German agrochemical and pharmaceutical giant Bayer AG announced today that it will pay $1.6 billion to settle the vast majority of U.S. claims brought by women who said they were sickened or harmed by the company's Essure permanent birth control, the first and only nonsurgical sterilization method. 

The agreement resolves roughly 90% of the nearly 39,000 filed and pending legal claims involving alleged injuries from Essure, which is implanted in the fallopian tubes.

Bayer doesn’t admit to wrongdoing or liability in the settlement and said it continues to stand behind the “safety and efficacy” of Essure.

Women who accept the settlement will be required to drop their lawsuits or pending actions against Bayer. Other details of the deal remain confidential.

According to Bayer, women with Essure can contact their medical providers with any device-related concerns, but can also “continue to rely on the device for their reproductive health.” 

More than 750,000 women worldwide have been implanted with Essure, which consist of two inch-long, flexible coils made of metal and fiber. Once inserted into the fallopian tubes, the coils gradually cause the buildup of scar tissue over a period of about three months, with the aim to eventually prevent pregnancy.

The U.S. settlement has no effect on Essure lawsuits pending in other countries, according to Bayer’s announcement. 

Essure’s Troubled History

Essure was first approved by the FDA in late 2012. Between 2012 and 2018, the agency received 32,773 adverse events or other issues related to Essure through the agency’s Manufacturer and User Facility Device Experience database.

New research on Essure suggests its breakdown releases potentially toxic metals. 

A recent analysis from Bayer found that women implanted with Essure reported experiencing heavier periods and more pelvic or abdominal pain than patients who were sterilized by tubal ligation.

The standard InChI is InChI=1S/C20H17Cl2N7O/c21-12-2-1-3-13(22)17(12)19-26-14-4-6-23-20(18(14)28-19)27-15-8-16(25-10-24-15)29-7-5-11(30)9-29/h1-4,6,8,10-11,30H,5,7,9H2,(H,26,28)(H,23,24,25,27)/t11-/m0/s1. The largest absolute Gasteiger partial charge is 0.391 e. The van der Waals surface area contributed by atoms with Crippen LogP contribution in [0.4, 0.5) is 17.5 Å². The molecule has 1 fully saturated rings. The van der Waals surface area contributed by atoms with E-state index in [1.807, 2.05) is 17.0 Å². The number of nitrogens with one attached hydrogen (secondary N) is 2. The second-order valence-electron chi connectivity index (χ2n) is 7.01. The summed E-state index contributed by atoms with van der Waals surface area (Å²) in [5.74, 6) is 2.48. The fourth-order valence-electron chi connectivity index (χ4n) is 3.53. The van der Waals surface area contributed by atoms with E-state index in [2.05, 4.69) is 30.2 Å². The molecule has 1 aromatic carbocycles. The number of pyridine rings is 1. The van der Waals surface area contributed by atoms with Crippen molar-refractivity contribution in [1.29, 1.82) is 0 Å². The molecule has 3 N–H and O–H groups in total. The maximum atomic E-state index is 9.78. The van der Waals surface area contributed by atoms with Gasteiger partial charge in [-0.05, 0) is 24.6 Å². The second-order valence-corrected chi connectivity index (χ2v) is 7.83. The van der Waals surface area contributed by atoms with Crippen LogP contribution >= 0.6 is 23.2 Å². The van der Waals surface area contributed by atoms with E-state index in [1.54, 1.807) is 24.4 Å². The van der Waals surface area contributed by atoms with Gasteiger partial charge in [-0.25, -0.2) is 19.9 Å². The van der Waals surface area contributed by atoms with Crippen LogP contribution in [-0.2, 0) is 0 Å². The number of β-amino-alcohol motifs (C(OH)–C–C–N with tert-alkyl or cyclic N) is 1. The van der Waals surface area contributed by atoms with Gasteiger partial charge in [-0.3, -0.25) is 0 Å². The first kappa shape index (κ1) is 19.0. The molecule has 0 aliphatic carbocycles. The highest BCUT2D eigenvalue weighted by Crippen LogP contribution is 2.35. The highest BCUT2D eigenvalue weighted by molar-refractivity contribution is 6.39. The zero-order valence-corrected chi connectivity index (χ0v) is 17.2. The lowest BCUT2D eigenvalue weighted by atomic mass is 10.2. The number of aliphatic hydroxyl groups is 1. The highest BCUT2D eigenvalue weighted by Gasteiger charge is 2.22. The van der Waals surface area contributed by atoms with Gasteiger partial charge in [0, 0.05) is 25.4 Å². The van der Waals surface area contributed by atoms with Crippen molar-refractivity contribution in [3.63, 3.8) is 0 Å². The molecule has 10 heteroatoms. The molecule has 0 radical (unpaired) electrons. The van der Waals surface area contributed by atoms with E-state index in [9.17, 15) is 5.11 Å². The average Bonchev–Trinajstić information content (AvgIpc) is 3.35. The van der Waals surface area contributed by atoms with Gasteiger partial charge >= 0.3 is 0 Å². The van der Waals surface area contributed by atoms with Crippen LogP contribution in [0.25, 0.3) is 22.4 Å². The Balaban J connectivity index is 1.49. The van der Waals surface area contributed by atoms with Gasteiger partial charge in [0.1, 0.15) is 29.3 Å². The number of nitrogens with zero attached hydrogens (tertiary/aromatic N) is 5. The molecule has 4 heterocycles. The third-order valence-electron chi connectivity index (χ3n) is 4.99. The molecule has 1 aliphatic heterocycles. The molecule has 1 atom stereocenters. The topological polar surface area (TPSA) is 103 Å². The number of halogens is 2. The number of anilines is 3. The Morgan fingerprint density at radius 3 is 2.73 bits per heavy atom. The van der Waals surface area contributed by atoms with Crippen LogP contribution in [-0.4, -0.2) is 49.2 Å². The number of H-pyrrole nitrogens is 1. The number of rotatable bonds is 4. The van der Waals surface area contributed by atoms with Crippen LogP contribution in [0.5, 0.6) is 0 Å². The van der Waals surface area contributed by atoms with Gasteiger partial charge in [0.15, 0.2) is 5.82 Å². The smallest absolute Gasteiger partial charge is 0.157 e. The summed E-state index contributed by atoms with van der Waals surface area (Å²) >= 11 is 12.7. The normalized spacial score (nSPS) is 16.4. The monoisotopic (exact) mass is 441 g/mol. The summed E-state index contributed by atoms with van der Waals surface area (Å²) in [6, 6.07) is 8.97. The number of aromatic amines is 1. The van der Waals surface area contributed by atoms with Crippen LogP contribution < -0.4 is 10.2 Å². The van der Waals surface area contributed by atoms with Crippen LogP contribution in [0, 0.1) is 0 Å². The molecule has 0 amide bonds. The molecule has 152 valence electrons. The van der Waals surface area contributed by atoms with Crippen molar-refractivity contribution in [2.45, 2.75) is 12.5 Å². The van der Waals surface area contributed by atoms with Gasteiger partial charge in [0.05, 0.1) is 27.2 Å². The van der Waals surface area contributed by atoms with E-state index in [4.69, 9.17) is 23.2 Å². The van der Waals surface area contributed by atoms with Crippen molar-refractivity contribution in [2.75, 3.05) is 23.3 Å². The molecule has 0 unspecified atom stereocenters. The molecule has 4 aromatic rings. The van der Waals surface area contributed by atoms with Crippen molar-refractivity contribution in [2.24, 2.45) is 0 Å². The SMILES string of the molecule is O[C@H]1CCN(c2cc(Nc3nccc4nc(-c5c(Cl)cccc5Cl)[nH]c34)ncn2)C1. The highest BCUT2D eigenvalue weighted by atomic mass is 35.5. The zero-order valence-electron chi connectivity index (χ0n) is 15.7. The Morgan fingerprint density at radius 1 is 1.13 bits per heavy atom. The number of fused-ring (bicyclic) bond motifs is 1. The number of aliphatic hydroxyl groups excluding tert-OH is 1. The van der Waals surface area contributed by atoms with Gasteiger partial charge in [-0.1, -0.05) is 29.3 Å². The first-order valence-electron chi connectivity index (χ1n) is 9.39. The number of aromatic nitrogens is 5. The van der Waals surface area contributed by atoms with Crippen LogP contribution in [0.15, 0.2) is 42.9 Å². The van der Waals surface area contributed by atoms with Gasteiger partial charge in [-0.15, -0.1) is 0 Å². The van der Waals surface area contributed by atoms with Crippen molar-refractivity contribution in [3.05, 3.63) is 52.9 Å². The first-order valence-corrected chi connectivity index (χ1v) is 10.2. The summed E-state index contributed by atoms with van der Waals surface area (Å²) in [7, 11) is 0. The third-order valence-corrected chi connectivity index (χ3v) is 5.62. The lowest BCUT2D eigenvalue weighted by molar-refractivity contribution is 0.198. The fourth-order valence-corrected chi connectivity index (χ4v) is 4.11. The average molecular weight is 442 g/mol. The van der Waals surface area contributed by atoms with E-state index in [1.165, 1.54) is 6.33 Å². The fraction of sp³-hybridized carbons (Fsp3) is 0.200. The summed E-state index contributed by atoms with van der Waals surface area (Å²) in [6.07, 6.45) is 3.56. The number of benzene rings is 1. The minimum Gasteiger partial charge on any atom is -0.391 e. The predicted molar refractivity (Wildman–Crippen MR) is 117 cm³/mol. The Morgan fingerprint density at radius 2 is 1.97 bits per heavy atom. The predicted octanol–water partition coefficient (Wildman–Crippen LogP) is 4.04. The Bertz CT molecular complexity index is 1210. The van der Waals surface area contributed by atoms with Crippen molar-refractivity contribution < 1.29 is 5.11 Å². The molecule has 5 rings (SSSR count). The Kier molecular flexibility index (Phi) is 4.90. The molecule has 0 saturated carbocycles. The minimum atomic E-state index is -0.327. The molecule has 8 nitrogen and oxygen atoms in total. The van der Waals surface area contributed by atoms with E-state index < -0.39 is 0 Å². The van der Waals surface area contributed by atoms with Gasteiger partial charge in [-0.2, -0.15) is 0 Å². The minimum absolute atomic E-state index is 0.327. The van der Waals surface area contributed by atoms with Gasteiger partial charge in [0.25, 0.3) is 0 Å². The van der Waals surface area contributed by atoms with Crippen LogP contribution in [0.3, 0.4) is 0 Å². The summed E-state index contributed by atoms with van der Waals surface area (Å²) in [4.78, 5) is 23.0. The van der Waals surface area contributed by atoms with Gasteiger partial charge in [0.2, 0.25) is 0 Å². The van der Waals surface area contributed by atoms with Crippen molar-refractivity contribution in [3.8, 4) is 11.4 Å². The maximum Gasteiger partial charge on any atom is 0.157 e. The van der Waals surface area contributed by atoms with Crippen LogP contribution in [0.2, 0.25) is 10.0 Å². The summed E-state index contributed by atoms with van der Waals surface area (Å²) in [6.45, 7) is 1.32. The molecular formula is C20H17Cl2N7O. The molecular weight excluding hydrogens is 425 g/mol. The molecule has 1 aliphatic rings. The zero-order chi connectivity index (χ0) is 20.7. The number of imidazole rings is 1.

Essure Timeline

September 2015: The FDA convened a meeting of the Obstetrics and Gynecology Devices Panel of the Medical Devices Advisory Committee to discuss concerns about Essure’s safety and hear the concerns of implanted women.

February 2016: The FDA announced actions intended to ensure doctors and patients are better informed about Essure’s risks, including a patient information checklist and a “black box warning” on the package insert. A black box warning is the agency’s most severe warning intended to call attention to serious or life-threatening risks.

September 2017: Bayer ceased all Essure sales outside the U.S. due to “commercial pressures,” according to The Washington Post.

April 2018: The FDA issued an order restricting the sale and distribution of Essure over concerns that women were not being adequately informed of Essure’s risks.

July 2018: Bayer announced that it would voluntarily stop selling Essure in the United States at the end of the year amid mounting lawsuits alleging Essure caused pain, abdominal pain, heavy periods, menstrual irregularities, fatigue, headaches — and even death in 15 women.

December 2018: Bayer halts U.S. sales of new Essure devices. Devices on hand may still be implanted in patients.

January 2020: Essure is no longer available in the U.S., the sole remaining country to allow implantation of the device.